Well, it's that time of year again. Soon the snow will be falling and the motorcycles will be tucked away for the winter. Here are a few simple storage preparation tips to ensure that you are out riding in the spring, instead of waiting to get your bike in for service.

1. Location

When deciding on a place to store your motorcycle, look for a place that is dry and out of harms way. When possible, choose a location away from windows. The ultraviolet light can fade paint and plastic parts. Direct sunlight can raise the ambient temperature of the storage area which will promote condensation when the sun goes down, so cover plain glass with some sort of opaque material. Also, cover your bike with a specially designed bike cover not a sheet or a tarp. Why? Because a sheet absorbs moisture and can hold it against metal surfaces and then rust starts. Also, damp fabric will breed mildew and this may attack the seat material. A tarp prevents moisture from getting in, but also prevents it from getting out. Moisture trapped will condense on the bike and then the rust monster is back! A specially designed motorcycle cover is made of a mildew resistant material. The material is slightly porous, so it can breathe.

2. Change the Oil

Even if the oil is not due for a change, byproducts of combustion produce acids in the oil which will harm the inner metal surfaces. Warm the engine to it's normal operating temperature, as warm oil drains much faster and more completely. This is a good time to change your oil filter as well. Please remember to dispose of the drained oil and old filter in a responsible manner.

3. Add Fuel Stabilizer and Drain Carburetors

Fill the tank with fresh fuel, but do not overfill. The correct level is when the fuel just touches the bottom of the filler neck. This gives enough room for the fuel to expand without overflowing the tank when the temperature rises.

Shut off the fuel petcock and drain the carburetors and the fuel lines. Add winterizing fuel conditioner to prevent the fuel from going stale, and help prevent moisture accumulation. Stale fuel occurs when aromatics (the lighter additives) evaporate leaving a thicker, sour smelling liquid. If left long enough, it will turn into a gum, plugging the jets and passages inside your carbs. PLEASE NOTE: Some BMW models can’t use Fuel Conditioner containing alcohol.

4. Lubricate the Cylinder(s)

Because gasoline is an excellent solvent, and the oil scraper ring has done it's job, they have removed most of the oil from the cylinder walls the last time the engine was run. If the cylinder wall is left unprotected for a long period of time, it will rust and cause premature piston and ring wear.

Remove the spark plug(s) and pour a tablespoon of clean engine oil into each cylinder. Be sure to switch off the fuel before you crank the engine, or you might refill the drained carbs. Also, ground the ignition leads to prevent sparks from igniting any fuel residue. Turn the engine over several revolutions to spread the oil around and then reinstall the plugs. (You might find that this is a good time to install new spark plugs.) Refitting the plugs before cranking the engine could result in a hydraulic lock if too much oil was used in the cylinder.

5. Battery Storage

The battery must be removed from the motorcycle when it is in storage. Motorcycles often have a small current drain even when the ignition is switched off. A discharged battery will sulphate and no longer be able to sustain a charge.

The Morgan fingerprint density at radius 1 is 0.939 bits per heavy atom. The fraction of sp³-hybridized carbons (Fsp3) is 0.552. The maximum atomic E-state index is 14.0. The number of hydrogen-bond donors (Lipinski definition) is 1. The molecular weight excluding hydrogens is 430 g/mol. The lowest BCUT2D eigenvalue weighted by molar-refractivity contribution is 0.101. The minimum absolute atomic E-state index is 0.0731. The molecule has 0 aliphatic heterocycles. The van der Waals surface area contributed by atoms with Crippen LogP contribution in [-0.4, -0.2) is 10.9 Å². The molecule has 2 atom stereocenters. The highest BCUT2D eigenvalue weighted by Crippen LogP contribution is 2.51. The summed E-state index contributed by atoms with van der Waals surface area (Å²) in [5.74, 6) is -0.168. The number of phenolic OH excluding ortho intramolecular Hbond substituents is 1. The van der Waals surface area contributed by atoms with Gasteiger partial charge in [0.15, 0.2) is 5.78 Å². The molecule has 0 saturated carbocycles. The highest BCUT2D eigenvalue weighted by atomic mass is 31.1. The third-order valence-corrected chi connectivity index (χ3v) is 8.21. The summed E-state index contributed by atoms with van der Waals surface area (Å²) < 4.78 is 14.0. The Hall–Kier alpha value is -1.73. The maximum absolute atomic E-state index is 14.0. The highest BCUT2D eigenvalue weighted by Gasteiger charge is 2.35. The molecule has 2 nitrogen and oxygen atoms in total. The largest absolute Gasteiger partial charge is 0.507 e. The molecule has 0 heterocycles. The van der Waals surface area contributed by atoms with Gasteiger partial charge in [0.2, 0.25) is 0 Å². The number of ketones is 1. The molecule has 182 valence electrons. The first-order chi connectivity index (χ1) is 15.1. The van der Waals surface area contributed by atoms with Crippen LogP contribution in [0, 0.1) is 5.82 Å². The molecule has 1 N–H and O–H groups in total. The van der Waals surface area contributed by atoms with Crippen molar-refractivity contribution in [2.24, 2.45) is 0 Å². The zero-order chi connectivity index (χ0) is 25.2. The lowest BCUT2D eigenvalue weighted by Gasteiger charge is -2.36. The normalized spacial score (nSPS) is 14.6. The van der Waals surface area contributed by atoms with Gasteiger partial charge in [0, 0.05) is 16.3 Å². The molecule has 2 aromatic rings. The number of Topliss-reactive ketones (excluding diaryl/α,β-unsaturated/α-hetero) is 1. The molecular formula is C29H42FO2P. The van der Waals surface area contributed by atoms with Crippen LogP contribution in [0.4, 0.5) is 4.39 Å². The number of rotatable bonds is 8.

A conventional, or non-maintenance-free, battery should be checked for electrolyte level. Add distilled water to any of the cells that are low, and charge the battery.

Battery charging should be performed at least every two weeks using a charger that has an output of 10% of the battery ampere hour rating. For example, if the battery has an AH rating of 14, then the charge of the battery should not exceed 1.4 amps. A higher charge will cause the battery to overheat. Charge the battery away from open flame or sparks, as the gas given off by a battery can be explosive.

6. Service all Fluids

If the brake or clutch fluids haven't been changed in the last two years of 18000km, do it now. The fluids used in these systems are hygroscopic which means that they absorb moisture. The contaminated fluid will cause corrosion inside the systems which may give problems when your motorcycle is used next spring. Be sure to use the correct fluids and note the warnings and instructions in your service manual.

If your motorcycle is liquid cooled, the coolant requires changing every two years or 24000km. Make sure that the engine is cool enough to rest your hand on it before draining the system. Also, please remember to dispose of the old coolant responsibly.

If you do not have the experience to service these systems, contact us, and we will be happy to offer you assistance.

7. Final Preparation

Give your bike a good cleaning and dry it thoroughly. If your bike is chain driven, apply a quality chain lube. Spray a light oil, such as WD-40, into the muffler ends and drain holes and give the painted surfaces and uncoated aluminum parts a good coat of wax.

Check the air pressures of your tires. If the bike has a center stand, use it and put a block under the engine to raise the front wheel off the ground. If your bike doesn't have a center stand, or work stand, then the tire pressures should be set at the maximum load pressure to help prevent flat spotting.

Now you can cover the bike with your motorcycle cover and look forward to the first warm day of spring.


If you have any other questions regarding preparing your bike for winter, please contact our Service Department:  This email address is being protected from spambots. You need JavaScript enabled to view it. .





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